#2 - Send it on the same day each week
If you willy-nilly send your newsletter whenever you want, you'll be in danger of subscribers not even realizing that those emails are your regular newsletter at all, therefore driving down your engagement rate and decreasing the number of opens your emails get.
If readers know what to expect, they can look forward to it! They'll be excited for Tuesday, or Wednesday, or WhateverDay (as opposed to just confused why they get emails from you “all the time” - even though it's only once a week).
#3 - Use the same format
Newsletter readers appreciate the same format every single week. It's comforting. And, it makes your newsletter feel more legit.
#4 - Write about the same general topic of content
While of course the topic of your newsletter will change every week, the general type of content will stay the same.
For example, the Tuesday Table of Contents is always about marketing, but this specific edition is about writing newsletters. Next week's will be about email welcome sequences.
Maybe the one after that will be about developing your target audience, or SEO, or website copywriting, or… whatever I want, as long as it's related to the subject of marketing, because that's what people expect from me.
Do they have to be long? I can't do that shit.
NOPE! They don't. At all.
Do not use me for an example on this one—remember: I'm an extremely long story long type of person, and I love writing emails.
Also, remember: I would (and have, so many times) ditch every other marketing platform to spend all my energy on writing emails.
Newsletters still perform well—maybe even better, tbh—if they're short (as long as they have value and/or are fun to read!)
What the frick do I write about?!
Great question! I wish I could answer that for you, but I'm not sure what the overall content of your newsletter is going to be about.
So, instead, I'll give you some tips for coming up with ideas:
Keep a note in your phone named “newsletter ideas” and write down everything that comes to mind, as soon as the idea strikes, even if it's half-assed, or kinda stupid, or a little bit nonsense.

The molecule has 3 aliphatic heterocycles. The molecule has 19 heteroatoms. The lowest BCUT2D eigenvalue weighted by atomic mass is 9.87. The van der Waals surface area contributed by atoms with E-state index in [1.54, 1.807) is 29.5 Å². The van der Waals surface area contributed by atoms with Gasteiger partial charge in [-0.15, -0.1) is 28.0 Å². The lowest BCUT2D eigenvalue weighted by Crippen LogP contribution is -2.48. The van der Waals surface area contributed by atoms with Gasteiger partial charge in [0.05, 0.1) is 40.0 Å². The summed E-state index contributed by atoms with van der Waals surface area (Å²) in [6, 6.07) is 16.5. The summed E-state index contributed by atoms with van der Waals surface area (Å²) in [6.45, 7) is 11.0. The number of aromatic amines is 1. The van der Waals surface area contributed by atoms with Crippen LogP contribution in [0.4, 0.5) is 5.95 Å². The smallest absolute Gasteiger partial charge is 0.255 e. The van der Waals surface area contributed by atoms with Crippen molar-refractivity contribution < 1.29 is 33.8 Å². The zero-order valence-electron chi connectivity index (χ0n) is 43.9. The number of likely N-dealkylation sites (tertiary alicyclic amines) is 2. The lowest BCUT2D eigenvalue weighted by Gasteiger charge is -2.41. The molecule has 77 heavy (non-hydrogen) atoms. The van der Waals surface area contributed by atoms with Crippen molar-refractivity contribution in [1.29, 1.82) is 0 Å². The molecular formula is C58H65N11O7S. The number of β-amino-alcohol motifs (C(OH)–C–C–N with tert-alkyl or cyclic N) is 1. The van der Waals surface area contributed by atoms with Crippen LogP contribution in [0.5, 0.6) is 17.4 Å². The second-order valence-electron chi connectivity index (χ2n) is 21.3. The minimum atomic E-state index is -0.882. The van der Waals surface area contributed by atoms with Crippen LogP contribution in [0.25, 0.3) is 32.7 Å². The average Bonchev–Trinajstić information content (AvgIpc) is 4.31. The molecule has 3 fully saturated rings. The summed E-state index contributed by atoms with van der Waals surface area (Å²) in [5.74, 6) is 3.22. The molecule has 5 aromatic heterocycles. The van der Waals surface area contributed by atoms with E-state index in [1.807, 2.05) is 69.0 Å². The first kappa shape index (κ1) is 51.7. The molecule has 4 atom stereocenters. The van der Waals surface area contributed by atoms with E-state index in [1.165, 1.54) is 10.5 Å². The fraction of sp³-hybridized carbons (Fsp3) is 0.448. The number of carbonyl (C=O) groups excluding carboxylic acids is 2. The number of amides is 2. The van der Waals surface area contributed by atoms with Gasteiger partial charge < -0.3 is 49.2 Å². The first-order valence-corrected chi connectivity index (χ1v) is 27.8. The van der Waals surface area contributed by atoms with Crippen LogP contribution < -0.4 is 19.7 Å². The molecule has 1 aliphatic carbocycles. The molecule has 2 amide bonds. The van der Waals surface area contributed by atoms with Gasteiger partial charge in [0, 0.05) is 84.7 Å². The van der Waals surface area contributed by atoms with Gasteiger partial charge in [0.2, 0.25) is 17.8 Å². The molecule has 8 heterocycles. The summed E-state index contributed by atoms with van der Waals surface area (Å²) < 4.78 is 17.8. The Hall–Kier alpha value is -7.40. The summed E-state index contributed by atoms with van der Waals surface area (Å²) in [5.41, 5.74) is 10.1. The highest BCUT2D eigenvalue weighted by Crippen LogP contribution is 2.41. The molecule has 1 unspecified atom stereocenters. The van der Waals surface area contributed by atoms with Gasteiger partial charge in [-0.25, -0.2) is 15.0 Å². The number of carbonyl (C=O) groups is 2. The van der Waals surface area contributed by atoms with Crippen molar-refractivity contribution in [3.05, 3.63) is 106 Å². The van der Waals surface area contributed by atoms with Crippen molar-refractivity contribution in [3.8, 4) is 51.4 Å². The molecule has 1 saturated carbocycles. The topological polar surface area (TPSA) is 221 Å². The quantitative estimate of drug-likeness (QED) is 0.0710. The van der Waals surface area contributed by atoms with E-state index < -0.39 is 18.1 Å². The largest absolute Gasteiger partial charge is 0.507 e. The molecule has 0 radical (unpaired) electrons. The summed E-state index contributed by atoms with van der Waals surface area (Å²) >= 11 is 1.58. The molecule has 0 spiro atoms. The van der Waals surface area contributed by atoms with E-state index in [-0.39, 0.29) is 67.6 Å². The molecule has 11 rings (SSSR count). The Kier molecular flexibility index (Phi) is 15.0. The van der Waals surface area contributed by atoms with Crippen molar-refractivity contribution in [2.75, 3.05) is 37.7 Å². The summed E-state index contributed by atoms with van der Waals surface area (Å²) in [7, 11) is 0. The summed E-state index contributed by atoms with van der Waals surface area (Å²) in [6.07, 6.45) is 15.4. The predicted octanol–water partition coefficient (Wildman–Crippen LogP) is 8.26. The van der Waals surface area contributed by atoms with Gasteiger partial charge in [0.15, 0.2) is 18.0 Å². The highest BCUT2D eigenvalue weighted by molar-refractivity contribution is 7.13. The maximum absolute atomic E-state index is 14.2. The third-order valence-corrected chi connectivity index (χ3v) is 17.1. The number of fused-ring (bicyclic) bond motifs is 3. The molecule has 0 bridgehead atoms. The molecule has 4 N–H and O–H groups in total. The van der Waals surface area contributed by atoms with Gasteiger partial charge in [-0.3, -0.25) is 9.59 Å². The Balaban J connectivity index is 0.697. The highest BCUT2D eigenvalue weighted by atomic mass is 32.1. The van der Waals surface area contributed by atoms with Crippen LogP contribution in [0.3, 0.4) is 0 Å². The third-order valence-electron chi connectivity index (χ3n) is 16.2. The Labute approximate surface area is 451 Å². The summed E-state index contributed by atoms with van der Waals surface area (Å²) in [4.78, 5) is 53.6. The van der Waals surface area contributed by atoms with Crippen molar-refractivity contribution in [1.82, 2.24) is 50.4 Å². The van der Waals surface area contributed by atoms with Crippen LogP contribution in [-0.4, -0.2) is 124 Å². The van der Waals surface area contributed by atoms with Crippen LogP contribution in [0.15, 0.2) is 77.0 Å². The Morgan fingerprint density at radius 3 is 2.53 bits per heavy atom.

Side note: I recommend doing this for blog & IG ideas, too!
Repurpose your blog post content into emails.
Ex: I've used my blog post about the 14 SEO mistakes to avoid on your website and turned it into multiple newsletters; there's a lot of great content in there that I expanded on via email!
Boil down larger topics into smaller ones.
Think of your newsletter as a conversation with a friend that you're helping out with homework.
Be friendly, while educating.
Use your normal-self voice, while providing value.
Any final tips for me before I go on and start my own newsletter?
Duh! Aside from everything I've already told you, there are two more tips to follow that'll increase engagement in your newsletters:
Be mindful of spacing. Lots of people read newsletters on their phone, which means they'll be looking at a much smaller window of space—aka you need to hit the spacebar after every 1-2 sentences so as not to crowd their screen.
Write short, punchy subject lines. More on this coming next week.
OPTIONAL HOMEWORK TIME!
This week's optional homework is obvious—get started on your newsletter! Here are a few things to consider:
What will you name it?
When will you send it, and how often? (ahem, weekly, plz!)
What will you write about?
Who is your target reader, and what do they want to learn more about (or be entertained by)?
What will your opt-in copy say to make readers want to sign up?
What will be your selling point?
Which format will your newsletter be?
Hi, I’m Sara Noel—website copywriter and marketing mentor for creatives, copywriters, and all-around cool people. Thanks for reading this edition of the Tuesday Table of Contents! If you like my content and you want even more BTL in your life, here are a few ways you can connect with me: